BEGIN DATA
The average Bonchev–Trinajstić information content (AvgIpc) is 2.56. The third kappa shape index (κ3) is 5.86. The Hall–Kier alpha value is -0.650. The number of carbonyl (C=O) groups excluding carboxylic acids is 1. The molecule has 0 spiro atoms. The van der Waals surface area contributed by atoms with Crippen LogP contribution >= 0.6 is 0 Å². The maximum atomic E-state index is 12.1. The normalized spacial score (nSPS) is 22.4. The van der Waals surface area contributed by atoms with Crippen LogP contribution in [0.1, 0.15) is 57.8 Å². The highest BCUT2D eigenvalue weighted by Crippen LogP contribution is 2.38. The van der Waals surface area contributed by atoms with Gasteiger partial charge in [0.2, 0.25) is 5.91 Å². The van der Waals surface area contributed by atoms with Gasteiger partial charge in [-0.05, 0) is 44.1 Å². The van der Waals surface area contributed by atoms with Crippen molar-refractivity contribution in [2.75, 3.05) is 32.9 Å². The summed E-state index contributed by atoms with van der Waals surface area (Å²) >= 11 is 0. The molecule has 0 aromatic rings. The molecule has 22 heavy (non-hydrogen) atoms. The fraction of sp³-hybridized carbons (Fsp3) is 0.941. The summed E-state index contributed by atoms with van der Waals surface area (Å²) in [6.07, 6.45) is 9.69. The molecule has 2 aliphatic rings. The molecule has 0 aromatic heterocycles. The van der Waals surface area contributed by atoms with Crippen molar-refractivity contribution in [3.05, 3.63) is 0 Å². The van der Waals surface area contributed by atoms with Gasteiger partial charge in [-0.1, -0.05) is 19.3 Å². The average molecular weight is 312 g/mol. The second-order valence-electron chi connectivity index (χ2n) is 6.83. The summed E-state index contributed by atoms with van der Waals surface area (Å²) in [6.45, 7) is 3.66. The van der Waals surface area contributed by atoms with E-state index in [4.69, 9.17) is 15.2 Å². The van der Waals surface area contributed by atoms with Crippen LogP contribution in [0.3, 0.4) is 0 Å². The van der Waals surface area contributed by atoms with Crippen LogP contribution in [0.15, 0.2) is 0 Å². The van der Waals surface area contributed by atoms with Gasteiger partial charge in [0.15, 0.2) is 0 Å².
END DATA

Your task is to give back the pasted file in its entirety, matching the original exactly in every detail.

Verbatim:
The average Bonchev–Trinajstić information content (AvgIpc) is 2.56. The third kappa shape index (κ3) is 5.86. The Hall–Kier alpha value is -0.650. The number of carbonyl (C=O) groups excluding carboxylic acids is 1. The molecule has 0 spiro atoms. The van der Waals surface area contributed by atoms with Crippen LogP contribution >= 0.6 is 0 Å². The maximum atomic E-state index is 12.1. The normalized spacial score (nSPS) is 22.4. The van der Waals surface area contributed by atoms with Crippen LogP contribution in [0.1, 0.15) is 57.8 Å². The highest BCUT2D eigenvalue weighted by Crippen LogP contribution is 2.38. The van der Waals surface area contributed by atoms with Gasteiger partial charge in [0.2, 0.25) is 5.91 Å². The van der Waals surface area contributed by atoms with Gasteiger partial charge in [-0.05, 0) is 44.1 Å². The van der Waals surface area contributed by atoms with Crippen molar-refractivity contribution in [2.75, 3.05) is 32.9 Å². The summed E-state index contributed by atoms with van der Waals surface area (Å²) >= 11 is 0. The molecule has 0 aromatic rings. The molecule has 22 heavy (non-hydrogen) atoms. The fraction of sp³-hybridized carbons (Fsp3) is 0.941. The summed E-state index contributed by atoms with van der Waals surface area (Å²) in [6.07, 6.45) is 9.69. The molecule has 2 aliphatic rings. The molecule has 0 aromatic heterocycles. The van der Waals surface area contributed by atoms with Crippen molar-refractivity contribution in [3.05, 3.63) is 0 Å². The van der Waals surface area contributed by atoms with Gasteiger partial charge in [-0.1, -0.05) is 19.3 Å². The average molecular weight is 312 g/mol. The second-order valence-electron chi connectivity index (χ2n) is 6.83. The summed E-state index contributed by atoms with van der Waals surface area (Å²) in [6.45, 7) is 3.66. The van der Waals surface area contributed by atoms with E-state index in [4.69, 9.17) is 15.2 Å². The van der Waals surface area contributed by atoms with Crippen LogP contribution in [0.3, 0.4) is 0 Å². The van der Waals surface area contributed by atoms with Crippen LogP contribution in [0.15, 0.2) is 0 Å². The van der Waals surface area contributed by atoms with Gasteiger partial charge in [0.15, 0.2) is 0 Å².